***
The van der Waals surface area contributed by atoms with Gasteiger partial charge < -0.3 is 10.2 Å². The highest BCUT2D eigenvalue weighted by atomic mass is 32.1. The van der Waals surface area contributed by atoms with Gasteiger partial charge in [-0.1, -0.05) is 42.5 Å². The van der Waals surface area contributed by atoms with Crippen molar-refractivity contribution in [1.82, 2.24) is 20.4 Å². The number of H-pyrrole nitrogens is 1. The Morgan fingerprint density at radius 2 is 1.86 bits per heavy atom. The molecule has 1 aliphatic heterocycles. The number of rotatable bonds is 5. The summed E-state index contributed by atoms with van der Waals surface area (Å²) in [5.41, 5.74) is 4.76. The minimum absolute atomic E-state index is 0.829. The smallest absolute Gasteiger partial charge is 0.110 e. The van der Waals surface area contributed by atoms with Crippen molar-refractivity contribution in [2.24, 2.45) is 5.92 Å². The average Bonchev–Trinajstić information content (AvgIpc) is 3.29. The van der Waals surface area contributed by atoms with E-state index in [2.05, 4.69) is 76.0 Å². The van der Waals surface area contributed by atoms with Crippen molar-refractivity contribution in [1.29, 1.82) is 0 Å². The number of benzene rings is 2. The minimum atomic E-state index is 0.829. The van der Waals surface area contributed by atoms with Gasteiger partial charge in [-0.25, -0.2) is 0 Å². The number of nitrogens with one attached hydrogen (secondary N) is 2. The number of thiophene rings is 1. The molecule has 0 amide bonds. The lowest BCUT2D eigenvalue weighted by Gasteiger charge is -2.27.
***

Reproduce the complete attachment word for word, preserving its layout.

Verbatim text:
The van der Waals surface area contributed by atoms with Gasteiger partial charge < -0.3 is 10.2 Å². The highest BCUT2D eigenvalue weighted by atomic mass is 32.1. The van der Waals surface area contributed by atoms with Gasteiger partial charge in [-0.1, -0.05) is 42.5 Å². The van der Waals surface area contributed by atoms with Crippen molar-refractivity contribution in [1.82, 2.24) is 20.4 Å². The number of H-pyrrole nitrogens is 1. The Morgan fingerprint density at radius 2 is 1.86 bits per heavy atom. The molecule has 1 aliphatic heterocycles. The number of rotatable bonds is 5. The summed E-state index contributed by atoms with van der Waals surface area (Å²) in [5.41, 5.74) is 4.76. The minimum absolute atomic E-state index is 0.829. The smallest absolute Gasteiger partial charge is 0.110 e. The van der Waals surface area contributed by atoms with Crippen molar-refractivity contribution in [2.24, 2.45) is 5.92 Å². The average Bonchev–Trinajstić information content (AvgIpc) is 3.29. The van der Waals surface area contributed by atoms with E-state index in [2.05, 4.69) is 76.0 Å². The van der Waals surface area contributed by atoms with Crippen molar-refractivity contribution in [1.29, 1.82) is 0 Å². The number of benzene rings is 2. The minimum atomic E-state index is 0.829. The van der Waals surface area contributed by atoms with Gasteiger partial charge in [-0.25, -0.2) is 0 Å². The number of nitrogens with one attached hydrogen (secondary N) is 2. The number of thiophene rings is 1. The molecule has 0 amide bonds. The lowest BCUT2D eigenvalue weighted by Gasteiger charge is -2.27.